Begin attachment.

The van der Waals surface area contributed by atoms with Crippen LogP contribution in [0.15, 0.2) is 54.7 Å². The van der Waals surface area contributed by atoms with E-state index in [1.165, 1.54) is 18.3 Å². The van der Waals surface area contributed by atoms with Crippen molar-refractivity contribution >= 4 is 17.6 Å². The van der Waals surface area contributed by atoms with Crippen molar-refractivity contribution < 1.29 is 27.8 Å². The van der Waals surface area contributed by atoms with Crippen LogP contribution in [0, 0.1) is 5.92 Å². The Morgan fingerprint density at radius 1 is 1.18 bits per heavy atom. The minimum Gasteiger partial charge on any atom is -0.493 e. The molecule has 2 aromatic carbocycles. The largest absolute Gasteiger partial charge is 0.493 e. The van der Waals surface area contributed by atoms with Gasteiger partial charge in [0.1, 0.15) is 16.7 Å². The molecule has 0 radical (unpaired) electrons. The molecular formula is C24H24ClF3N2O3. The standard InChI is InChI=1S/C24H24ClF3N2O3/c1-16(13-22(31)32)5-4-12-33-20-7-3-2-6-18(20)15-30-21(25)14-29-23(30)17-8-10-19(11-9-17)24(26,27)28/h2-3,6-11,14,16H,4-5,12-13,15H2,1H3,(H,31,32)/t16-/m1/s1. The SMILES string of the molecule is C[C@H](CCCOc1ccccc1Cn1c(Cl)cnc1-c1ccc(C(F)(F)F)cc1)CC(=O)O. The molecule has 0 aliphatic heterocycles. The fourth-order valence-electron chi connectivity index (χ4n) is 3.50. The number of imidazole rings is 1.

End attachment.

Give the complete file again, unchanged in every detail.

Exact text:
The van der Waals surface area contributed by atoms with Crippen LogP contribution in [0.15, 0.2) is 54.7 Å². The van der Waals surface area contributed by atoms with E-state index in [1.165, 1.54) is 18.3 Å². The van der Waals surface area contributed by atoms with Crippen molar-refractivity contribution >= 4 is 17.6 Å². The van der Waals surface area contributed by atoms with Crippen molar-refractivity contribution < 1.29 is 27.8 Å². The van der Waals surface area contributed by atoms with Crippen LogP contribution in [0, 0.1) is 5.92 Å². The Morgan fingerprint density at radius 1 is 1.18 bits per heavy atom. The minimum Gasteiger partial charge on any atom is -0.493 e. The molecule has 2 aromatic carbocycles. The largest absolute Gasteiger partial charge is 0.493 e. The van der Waals surface area contributed by atoms with Gasteiger partial charge in [0.1, 0.15) is 16.7 Å². The molecule has 0 radical (unpaired) electrons. The molecular formula is C24H24ClF3N2O3. The standard InChI is InChI=1S/C24H24ClF3N2O3/c1-16(13-22(31)32)5-4-12-33-20-7-3-2-6-18(20)15-30-21(25)14-29-23(30)17-8-10-19(11-9-17)24(26,27)28/h2-3,6-11,14,16H,4-5,12-13,15H2,1H3,(H,31,32)/t16-/m1/s1. The SMILES string of the molecule is C[C@H](CCCOc1ccccc1Cn1c(Cl)cnc1-c1ccc(C(F)(F)F)cc1)CC(=O)O. The molecule has 0 aliphatic heterocycles. The fourth-order valence-electron chi connectivity index (χ4n) is 3.50. The number of imidazole rings is 1.